In Indonesia, schoolgirls are often forced or bullied into religious dress codes, despite the national motto of “unity in diversity.” The country is known for having a diverse population from numerous backgrounds and has claimed to celebrate those differences. However, Indonesia has the largest Islamic population in the entire world, with about 87% of its population identifying as Muslims. Because of this, Islamic clothing and practices have been emphasized in schools, coercing young students to adjust in order to fit in. This has created a sense of displacement and unfair treatment which affects schoolgirls all over the country.
In a report on the subject, Human Rights Watch found that religious intolerance in Indonesia has increased. This especially affects female students, who are forced to adhere to religious dress codes such as wearing hijabs. Andreas Harsono, one of the authors of the report, explained that teachers expose young girls from all religions and faiths to harassment and discrimination, as well as bullying and threats of expulsion. The report refers to the phenomenon as “jilbab bullying,” which it says has led women to suffer anxiety, depression, and suicidal thoughts.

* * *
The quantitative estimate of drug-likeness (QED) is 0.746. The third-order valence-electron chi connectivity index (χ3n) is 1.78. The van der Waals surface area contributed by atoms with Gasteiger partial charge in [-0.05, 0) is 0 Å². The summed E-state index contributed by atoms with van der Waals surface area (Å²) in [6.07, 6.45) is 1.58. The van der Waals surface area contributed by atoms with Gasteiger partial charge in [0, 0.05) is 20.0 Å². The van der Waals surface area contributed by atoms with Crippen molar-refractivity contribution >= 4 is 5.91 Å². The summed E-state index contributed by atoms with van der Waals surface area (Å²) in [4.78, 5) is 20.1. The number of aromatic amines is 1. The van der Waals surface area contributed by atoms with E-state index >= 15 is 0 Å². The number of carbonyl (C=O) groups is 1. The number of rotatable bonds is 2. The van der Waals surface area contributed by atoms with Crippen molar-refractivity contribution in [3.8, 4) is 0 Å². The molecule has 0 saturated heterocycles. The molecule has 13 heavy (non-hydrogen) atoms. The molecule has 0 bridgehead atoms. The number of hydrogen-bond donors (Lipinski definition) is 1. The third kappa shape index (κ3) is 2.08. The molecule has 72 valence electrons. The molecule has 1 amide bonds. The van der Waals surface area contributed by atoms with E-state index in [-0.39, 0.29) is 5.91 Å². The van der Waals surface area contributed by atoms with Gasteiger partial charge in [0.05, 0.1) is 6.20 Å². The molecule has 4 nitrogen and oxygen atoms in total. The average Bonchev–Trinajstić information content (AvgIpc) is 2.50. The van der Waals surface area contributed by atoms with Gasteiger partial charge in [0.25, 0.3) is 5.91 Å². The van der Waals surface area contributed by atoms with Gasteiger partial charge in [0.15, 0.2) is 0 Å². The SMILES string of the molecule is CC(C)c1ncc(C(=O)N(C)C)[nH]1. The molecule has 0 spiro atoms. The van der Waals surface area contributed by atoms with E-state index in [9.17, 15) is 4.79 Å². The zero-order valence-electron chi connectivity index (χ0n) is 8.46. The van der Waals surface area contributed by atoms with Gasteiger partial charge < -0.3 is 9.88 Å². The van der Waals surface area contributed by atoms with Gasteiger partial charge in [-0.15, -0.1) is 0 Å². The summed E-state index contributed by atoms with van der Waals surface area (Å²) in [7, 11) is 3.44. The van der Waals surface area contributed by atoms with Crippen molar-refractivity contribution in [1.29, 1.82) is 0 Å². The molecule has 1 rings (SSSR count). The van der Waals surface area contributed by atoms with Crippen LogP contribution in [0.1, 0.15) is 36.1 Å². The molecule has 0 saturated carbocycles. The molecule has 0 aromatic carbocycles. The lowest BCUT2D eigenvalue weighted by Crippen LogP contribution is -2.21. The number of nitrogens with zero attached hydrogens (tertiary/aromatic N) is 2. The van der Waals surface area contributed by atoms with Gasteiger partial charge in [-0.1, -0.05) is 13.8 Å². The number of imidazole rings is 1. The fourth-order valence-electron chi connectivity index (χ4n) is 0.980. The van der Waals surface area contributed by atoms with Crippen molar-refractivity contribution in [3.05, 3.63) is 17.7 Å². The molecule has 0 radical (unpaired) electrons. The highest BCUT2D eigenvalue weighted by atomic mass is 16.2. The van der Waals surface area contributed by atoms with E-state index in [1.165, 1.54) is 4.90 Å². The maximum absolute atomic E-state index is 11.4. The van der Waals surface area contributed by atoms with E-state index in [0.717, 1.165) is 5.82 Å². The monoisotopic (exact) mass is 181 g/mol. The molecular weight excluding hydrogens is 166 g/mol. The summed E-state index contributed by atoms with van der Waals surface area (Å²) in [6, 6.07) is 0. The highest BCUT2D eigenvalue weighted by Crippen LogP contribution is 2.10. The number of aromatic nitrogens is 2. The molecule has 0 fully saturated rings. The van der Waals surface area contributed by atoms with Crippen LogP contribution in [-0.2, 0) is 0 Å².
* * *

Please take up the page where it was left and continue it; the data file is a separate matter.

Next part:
The report was carried out over seven years and investigated the experiences of women who had been exposed to unfair treatment because of their faith or bullied into religious dress codes in schools and public offices. Human Rights Watch discovered that more than 60 discriminatory laws forcing female students to adapt specific dress codes had been implemented since 2001. Schools and districts established regulations regarding school uniforms in 2014 mandating that girls wear a jilbab, a loose item of clothing covering the head, neck, and chest and often worn by Muslim women. However, the officials who wrote the regulations claimed they never used the word “mandatory.” “Indonesian state schools use a combination of psychological pressure, public humiliation, and sanctions to persuade girls to wear the hijab,” Harsono wrote. “This is serious, this is going to leave a long-lasting impact on Indonesian women.”